Monday, July 26, 2010

Walking the Highline

“Walking the High Line”

Next year shapes up to be an exciting session at MHS. Access to the MHS wifi will continue and with expanded broadband capabilities problems that have plagued the building will become a distant memory. Students will be able to use hand held devices in classrooms and the school will be linked through common usage of accounts. Class Moodle pages will be further developed and all freshman will start experimenting with the Social Bookmarking service Diigo.

Additionally, we have move beyond the growing pains of working in a new schedule. Hopefully, teachers will feel more comfortable having had the chance to spend a summer reflecting on 09-10 school year. We will also have two classes, the 9th and 10th graders that only know the current schedule.

The Strategic Plan will influence decisions made at the high school and provide a common vision for all MHS stakeholders. As the strategic plan takes hold, more of us at the high school can have an active role in shaping a model school for 21st Century learning.

While all of these developments are exciting, personally, I am anxiously awaiting the start of next school year to sit in a string of classes being introduced for the first time at the high school. American Studies I and II and African American Studies are interdisciplinary Humanities courses that will be taught by several English and Social Studies teachers. Another Academy will be launched at MHS. The Classics Academy will involve teachers from 5 different departments, support co-teaching models and provide students with the space to study independently. Just based upon the thought, commitment and effort put forth by educators involved in each program there is no way these course will not be successful. The fact that these course will run next year has inspired other educators to conceive of cross-disciplinary opportunities.

The evidence is compelling when supporting interdisciplinary/co-teaching models. Research also suggests that schools should be broken down into smaller academies or houses. I suggest reading Linda Darling Hammond’s The Flat World and Education: How America's Commitment to Equity Will Determine Our Future. Programs such as the Science or Classics Academy could be the future of how MHS is structured.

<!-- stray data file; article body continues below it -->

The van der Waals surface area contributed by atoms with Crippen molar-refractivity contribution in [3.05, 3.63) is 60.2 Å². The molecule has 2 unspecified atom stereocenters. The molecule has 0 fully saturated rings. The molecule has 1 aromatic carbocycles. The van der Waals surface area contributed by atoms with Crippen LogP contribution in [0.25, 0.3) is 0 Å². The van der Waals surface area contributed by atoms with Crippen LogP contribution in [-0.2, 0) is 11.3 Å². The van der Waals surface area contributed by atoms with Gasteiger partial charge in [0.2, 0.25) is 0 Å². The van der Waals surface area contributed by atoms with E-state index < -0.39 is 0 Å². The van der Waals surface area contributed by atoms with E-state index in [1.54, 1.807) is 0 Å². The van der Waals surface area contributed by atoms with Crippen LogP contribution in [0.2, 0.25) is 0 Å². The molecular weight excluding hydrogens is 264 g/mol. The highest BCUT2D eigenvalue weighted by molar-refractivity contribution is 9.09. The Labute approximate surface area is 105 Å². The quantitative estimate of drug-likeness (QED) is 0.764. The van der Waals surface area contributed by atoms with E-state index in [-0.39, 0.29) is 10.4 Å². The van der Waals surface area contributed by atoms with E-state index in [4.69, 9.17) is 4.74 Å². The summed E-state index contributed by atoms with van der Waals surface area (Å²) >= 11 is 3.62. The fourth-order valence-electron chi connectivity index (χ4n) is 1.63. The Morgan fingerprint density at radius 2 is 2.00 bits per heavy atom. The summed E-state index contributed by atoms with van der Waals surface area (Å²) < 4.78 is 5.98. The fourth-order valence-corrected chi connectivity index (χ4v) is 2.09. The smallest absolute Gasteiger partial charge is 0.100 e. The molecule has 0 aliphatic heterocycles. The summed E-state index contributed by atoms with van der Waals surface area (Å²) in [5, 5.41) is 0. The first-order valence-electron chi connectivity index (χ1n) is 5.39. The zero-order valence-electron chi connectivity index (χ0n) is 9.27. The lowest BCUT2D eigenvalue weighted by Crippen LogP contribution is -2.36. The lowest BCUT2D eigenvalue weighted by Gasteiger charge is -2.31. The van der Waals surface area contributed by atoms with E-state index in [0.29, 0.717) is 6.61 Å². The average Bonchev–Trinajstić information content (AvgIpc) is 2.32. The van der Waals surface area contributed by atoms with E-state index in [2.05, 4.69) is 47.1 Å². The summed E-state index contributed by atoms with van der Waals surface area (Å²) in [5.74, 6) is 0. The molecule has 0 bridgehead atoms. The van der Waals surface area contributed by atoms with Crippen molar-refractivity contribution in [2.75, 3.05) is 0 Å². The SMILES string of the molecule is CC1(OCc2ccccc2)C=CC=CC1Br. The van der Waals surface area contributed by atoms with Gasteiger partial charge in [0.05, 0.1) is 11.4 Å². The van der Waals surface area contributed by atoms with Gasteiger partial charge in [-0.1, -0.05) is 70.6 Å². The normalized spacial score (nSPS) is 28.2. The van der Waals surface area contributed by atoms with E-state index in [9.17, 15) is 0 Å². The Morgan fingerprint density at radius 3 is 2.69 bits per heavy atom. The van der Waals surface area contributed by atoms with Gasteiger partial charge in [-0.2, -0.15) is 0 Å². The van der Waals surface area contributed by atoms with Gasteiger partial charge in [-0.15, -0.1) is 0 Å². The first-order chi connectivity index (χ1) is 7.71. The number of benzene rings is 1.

The thought of academies and what can be accomplished at MHS came across my mind this weekend. I finally had the chance to walk the High Line in NYC. I have been waiting to walk the High Line since it was refurbished and opened last June. Within a year, the High Line has become one of the most trafficked attractions in NYC. It is hard to think that the decrepit weed infested rail line that ran through the meat packing district could be transformed into an urban botanical thoroughfare. I was able to walk the High Line at sundown and return after dinner (Dos Caminos great Mexican) to stroll some more. The transformation is impressive. A new lens has been created to view the city and for the city that never sleeps, the High Line had this vibrancy that’s hard to explain.

Besides the beauty of the walk, the High Line also represents human ingenuity. Thinking about the High Line’s transformation stimulated reflections about MHS.

Any small learning community that is created needs to be relevant in that students are being challenged with authentic scenarios and can apply skills and knowledge to current dilemmas. Let’s say we wanted to construct a pathway through the high school that connected to sustainability/environmental consciousness.

We could ask students to consider the use of space within existing communities. Morristown could be a think tank for our students as they investigate was to create a more sustainable and environmentally friendly community. Is there a parallel between community gardens projects or converting vacant lots into functional space and the transformation of the High Line into a pedestrian thoroughfare? If students were presented with a problem to transform an abandoned rail spur, consider the different disciplines and skills involved in crafting and presenting a possible solution.

I urge those who have not to put aside some time for a leisurely stroll on the High Line. While walking and taking in the surroundings, consider what went into the current and future planned development and the impact it has had. Also, consider how the highline could be a model of engagements we would privilege for students.

Thanks for listening and again, find some time to take stroll with friends and family.